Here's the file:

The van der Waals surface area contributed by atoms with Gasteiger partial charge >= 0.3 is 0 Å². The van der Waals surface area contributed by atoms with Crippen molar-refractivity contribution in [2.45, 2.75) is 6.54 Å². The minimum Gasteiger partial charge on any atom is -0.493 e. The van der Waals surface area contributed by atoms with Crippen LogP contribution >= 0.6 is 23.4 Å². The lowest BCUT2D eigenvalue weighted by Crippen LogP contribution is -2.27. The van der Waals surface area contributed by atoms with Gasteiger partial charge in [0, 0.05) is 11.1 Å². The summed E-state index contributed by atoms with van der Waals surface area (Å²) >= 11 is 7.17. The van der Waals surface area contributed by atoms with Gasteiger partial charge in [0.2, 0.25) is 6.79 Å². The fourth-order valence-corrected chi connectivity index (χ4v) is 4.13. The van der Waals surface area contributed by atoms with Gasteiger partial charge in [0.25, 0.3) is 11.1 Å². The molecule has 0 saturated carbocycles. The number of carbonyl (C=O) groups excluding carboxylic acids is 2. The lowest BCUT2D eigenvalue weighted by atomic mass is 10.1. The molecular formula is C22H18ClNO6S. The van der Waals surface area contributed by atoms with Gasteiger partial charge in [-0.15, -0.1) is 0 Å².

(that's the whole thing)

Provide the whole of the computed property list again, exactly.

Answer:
The van der Waals surface area contributed by atoms with Gasteiger partial charge >= 0.3 is 0 Å². The van der Waals surface area contributed by atoms with Crippen molar-refractivity contribution in [2.45, 2.75) is 6.54 Å². The minimum Gasteiger partial charge on any atom is -0.493 e. The van der Waals surface area contributed by atoms with Crippen LogP contribution >= 0.6 is 23.4 Å². The lowest BCUT2D eigenvalue weighted by Crippen LogP contribution is -2.27. The van der Waals surface area contributed by atoms with Gasteiger partial charge in [0, 0.05) is 11.1 Å². The summed E-state index contributed by atoms with van der Waals surface area (Å²) >= 11 is 7.17. The van der Waals surface area contributed by atoms with Gasteiger partial charge in [0.2, 0.25) is 6.79 Å². The fourth-order valence-corrected chi connectivity index (χ4v) is 4.13. The van der Waals surface area contributed by atoms with Gasteiger partial charge in [0.25, 0.3) is 11.1 Å². The molecule has 0 saturated carbocycles. The number of carbonyl (C=O) groups excluding carboxylic acids is 2. The lowest BCUT2D eigenvalue weighted by atomic mass is 10.1. The molecular formula is C22H18ClNO6S. The van der Waals surface area contributed by atoms with Gasteiger partial charge in [-0.15, -0.1) is 0 Å².